I loved this post about the importance of being a good negotiator. (See CIO: 7 Career Tips to Help You Negotiate Better.) I had a wonderful manager early in my corporate career who responded to my request for a raise by coaching me through a proper negotiation. When she offered me the job - my first out of graduate school - I was so excited that I screamed, "Yes!!!" into the phone before she could finish making the offer. So when I requested another raise within a year of receiving a 10% raise, she knew my negotiating skills needed help. She could have simply said, "No," and I would have dropped it. Instead, she prompted me to get online and do my research - go find out what someone with my qualifications is earning on average in roles similar to mine. It helped me understand the relative decency of my current salary and go back to her with a more structured, concrete request. I got a 25% increase that time.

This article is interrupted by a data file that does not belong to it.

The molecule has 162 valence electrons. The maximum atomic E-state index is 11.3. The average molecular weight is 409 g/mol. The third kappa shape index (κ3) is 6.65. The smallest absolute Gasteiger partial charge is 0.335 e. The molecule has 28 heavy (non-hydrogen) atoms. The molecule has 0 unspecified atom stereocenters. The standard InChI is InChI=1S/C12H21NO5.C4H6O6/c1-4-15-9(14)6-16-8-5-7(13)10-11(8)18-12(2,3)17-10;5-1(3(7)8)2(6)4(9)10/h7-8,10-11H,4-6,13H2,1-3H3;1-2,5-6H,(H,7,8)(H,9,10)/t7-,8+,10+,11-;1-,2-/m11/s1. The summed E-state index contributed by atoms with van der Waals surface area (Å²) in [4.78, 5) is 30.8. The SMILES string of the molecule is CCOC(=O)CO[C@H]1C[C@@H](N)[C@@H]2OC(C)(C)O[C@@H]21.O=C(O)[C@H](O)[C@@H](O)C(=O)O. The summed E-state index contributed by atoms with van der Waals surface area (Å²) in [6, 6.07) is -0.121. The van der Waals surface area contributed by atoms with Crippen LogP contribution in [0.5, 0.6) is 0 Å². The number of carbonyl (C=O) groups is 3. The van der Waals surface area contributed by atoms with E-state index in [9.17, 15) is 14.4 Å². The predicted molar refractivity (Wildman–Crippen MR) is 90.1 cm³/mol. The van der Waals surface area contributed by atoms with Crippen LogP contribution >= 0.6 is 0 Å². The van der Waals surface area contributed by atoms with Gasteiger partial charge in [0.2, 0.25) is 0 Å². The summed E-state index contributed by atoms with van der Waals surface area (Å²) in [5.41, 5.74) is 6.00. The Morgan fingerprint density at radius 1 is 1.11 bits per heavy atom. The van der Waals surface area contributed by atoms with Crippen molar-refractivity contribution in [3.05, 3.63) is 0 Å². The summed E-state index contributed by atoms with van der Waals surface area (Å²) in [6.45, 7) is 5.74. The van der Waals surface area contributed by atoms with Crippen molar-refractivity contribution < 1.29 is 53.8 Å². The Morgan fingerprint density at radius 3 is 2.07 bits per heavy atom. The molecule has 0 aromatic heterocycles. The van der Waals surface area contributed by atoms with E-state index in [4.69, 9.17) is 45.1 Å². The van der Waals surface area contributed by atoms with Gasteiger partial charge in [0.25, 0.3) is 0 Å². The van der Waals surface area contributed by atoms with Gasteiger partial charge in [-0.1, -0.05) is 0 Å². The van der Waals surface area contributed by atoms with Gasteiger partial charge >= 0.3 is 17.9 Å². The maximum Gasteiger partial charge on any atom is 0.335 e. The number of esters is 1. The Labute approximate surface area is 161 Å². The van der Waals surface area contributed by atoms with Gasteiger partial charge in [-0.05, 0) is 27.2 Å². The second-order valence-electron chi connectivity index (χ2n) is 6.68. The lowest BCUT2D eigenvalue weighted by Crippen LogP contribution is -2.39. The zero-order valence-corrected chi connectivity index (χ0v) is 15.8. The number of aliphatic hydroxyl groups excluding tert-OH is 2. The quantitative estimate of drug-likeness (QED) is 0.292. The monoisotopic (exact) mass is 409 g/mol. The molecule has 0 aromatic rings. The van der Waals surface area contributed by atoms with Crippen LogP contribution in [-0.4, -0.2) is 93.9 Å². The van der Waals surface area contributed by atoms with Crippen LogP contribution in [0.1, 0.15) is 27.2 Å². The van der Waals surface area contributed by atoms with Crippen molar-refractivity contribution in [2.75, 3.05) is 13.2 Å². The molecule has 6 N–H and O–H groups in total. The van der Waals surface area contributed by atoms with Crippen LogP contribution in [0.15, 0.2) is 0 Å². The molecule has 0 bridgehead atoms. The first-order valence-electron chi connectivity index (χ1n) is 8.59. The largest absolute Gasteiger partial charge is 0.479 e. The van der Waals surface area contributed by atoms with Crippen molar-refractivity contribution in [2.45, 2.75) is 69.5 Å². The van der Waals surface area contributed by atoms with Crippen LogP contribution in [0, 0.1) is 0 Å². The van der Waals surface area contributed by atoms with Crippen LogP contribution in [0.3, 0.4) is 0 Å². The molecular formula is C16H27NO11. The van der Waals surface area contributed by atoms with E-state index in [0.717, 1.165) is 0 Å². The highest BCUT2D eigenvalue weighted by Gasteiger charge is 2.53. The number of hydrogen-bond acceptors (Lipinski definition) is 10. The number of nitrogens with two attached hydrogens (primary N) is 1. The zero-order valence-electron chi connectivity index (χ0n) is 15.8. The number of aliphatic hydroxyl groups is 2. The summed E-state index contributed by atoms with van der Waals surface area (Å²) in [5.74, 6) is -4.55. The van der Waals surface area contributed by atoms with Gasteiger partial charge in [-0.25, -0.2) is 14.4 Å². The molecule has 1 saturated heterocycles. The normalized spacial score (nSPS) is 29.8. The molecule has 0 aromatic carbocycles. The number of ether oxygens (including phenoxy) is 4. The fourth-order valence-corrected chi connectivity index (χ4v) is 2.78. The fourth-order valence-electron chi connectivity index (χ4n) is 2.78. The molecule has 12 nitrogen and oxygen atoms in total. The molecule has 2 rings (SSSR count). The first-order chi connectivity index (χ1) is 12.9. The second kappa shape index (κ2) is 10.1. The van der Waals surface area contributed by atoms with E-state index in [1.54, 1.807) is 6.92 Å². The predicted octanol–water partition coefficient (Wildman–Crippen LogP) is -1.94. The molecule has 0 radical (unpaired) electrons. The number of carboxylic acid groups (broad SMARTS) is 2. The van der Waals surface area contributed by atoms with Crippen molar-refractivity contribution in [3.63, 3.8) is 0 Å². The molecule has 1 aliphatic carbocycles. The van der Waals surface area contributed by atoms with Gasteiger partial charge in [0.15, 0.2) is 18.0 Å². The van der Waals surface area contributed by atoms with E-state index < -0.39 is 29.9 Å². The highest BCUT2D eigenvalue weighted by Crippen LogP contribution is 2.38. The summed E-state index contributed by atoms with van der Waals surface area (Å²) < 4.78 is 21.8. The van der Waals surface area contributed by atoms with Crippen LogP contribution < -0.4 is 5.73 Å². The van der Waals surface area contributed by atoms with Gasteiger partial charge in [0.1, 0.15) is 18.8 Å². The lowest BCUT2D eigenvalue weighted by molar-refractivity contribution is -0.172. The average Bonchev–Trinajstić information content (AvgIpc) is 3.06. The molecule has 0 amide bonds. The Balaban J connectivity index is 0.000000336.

Now, we all know it's easy to make big jumps early in your career when 25% more of not so much is still not so much. But the lessons learned will always apply. I was particularly struck by the article's mention of all the sideline implications to being a bad negotiator - you're inadvertently saying you're happy with not so much.
Over the years I have learned to ask for what I want - not what I think I can get. There's generally a big difference.